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What You Need to Know as a Caregiver for Someone Who Has Parkinson’s Disease

Experts share ways to support a loved one whose needs will change over time

spinner image three sets of caregivers of people with parkinsons and their care recipients from left are tonia smith and her mother joanne reeves then gary and bobbi rafaloff and finally gina and gil kim
From left: Tonia Smith and her mother Joanne Reeves; Gary and Bobbi Rafaloff; Gina and Gil Kim
Courtesy Tonia Smith, Gary Rafaloff, Gil Kim

Gary Rafaloff’s medication routine is, in a word, complicated. To treat his Parkinson’s disease and other health issues, the 71-year-old finance professional takes eight pills in the morning, three at midday, one at dinner and five at bedtime. His wife, Bobbi, 71, says one of her jobs as Gary’s care partner is making sure he never misses a dose, whether they are at home in West Palm Beach, Florida, or elsewhere.

That’s why she keeps a full back-up supply in her purse, and, she says, “I also keep a supply in the car … and our kids’ houses have backups.”

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Bobbi says that the day Gary had to have an emergency heart procedure, “my purse supply came in very handy.” Hospital pharmacies, she says, are unlikely to stock the long list of medications the average Parkinson’s patient needs every day.

That’s the sort of detail that Bobbi has learned in the 12 years since Gary was diagnosed — and that the caregivers of an estimated 90,000 newly diagnosed Americans start learning each year.

There’s a lot to know about Parkinson’s, a brain disorder that gets worse over time, potentially affecting everything from how a person moves to how they think.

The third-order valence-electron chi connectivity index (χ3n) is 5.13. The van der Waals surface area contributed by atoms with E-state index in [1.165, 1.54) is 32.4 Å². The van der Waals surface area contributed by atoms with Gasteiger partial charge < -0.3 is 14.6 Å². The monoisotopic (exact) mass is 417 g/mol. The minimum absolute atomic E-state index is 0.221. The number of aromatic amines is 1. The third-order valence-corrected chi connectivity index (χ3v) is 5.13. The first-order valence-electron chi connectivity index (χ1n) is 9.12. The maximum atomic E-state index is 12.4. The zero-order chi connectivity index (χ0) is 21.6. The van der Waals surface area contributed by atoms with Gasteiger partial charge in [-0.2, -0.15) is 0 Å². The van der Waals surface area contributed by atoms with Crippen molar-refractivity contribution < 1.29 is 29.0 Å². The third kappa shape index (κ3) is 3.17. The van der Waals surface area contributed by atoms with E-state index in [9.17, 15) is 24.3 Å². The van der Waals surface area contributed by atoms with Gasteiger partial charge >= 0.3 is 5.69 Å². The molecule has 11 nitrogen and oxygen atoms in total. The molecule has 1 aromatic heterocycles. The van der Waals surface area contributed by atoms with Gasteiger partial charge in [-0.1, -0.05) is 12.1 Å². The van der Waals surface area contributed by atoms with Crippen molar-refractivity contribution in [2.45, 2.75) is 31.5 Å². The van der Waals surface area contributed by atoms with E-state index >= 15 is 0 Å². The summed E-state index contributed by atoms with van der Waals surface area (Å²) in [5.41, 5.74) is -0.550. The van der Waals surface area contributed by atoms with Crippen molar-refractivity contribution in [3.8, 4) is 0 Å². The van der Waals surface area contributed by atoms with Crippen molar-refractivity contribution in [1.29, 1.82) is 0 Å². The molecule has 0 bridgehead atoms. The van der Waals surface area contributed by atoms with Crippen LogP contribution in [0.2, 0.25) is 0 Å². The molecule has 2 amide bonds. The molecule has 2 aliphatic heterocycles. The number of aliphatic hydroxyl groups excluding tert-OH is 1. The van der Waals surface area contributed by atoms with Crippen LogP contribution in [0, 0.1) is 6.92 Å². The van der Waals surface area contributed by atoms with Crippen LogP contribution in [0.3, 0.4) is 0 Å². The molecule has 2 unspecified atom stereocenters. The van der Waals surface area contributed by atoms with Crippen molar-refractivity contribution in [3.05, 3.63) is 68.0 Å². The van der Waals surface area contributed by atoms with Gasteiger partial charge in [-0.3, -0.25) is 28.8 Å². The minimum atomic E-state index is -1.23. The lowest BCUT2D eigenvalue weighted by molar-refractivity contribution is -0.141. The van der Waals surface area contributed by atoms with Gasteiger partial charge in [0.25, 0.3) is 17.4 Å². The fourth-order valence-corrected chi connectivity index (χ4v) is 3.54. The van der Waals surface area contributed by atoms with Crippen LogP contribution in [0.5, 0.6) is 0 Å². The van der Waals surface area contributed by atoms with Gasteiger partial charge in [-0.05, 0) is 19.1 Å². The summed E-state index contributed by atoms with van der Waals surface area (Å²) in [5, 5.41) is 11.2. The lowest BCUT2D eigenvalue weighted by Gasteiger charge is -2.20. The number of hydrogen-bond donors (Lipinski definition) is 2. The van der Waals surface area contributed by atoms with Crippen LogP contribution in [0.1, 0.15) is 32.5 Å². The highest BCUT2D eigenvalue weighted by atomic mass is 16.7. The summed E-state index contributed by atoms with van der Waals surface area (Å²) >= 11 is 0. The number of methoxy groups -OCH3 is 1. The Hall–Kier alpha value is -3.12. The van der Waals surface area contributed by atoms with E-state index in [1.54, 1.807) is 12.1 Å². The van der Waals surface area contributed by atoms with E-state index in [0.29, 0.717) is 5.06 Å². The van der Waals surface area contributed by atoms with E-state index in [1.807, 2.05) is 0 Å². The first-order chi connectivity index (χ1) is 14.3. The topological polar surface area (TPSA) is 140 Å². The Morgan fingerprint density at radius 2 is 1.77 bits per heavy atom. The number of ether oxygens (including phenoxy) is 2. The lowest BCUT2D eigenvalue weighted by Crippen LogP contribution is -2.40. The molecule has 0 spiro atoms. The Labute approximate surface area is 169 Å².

Here’s what health professionals, patients and caregivers say a caregiver should know:

Parkinson’s is not fatal

“Parkinson’s is not a death sentence,” says Rachel Dolhun, M.D., head of medical communications at The Michael J. Fox Foundation. There’s a lot you can do, she says, to help your loved one “live as well as possible as long as possible.”

People with Parkinson’s face an increased risk of death from falls and pneumonia, but on average, their expected lifespan is about the same as someone without the disorder, according to the Parkinson’s Foundation.

spinner image gary and bobbi rafaloff in the center of a family photo pictured are their children with their spouses and grandchildren and four family dogs
Gary and Bobbi Rafaloff, with family.
Courtesy Gary and Bobbi Rafaloff

Parkinson’s isn’t just a movement disorder

Most people probably know that Parkinson’s can cause tremors. As Parkinson’s progresses, people often walk more slowly and stiffly, lose balance, have trouble eating and speaking and have other movement problems. These changes appear as damage progresses in a section of the brain that controls movement and produces a key chemical messenger called dopamine.

“What comes as a big surprise for caregivers and people with [Parkinson’s disease] are the non-movement related symptoms,” says Amanda Janicke, a medical social worker who answers calls and emails at the Parkinson’s Foundation helpline.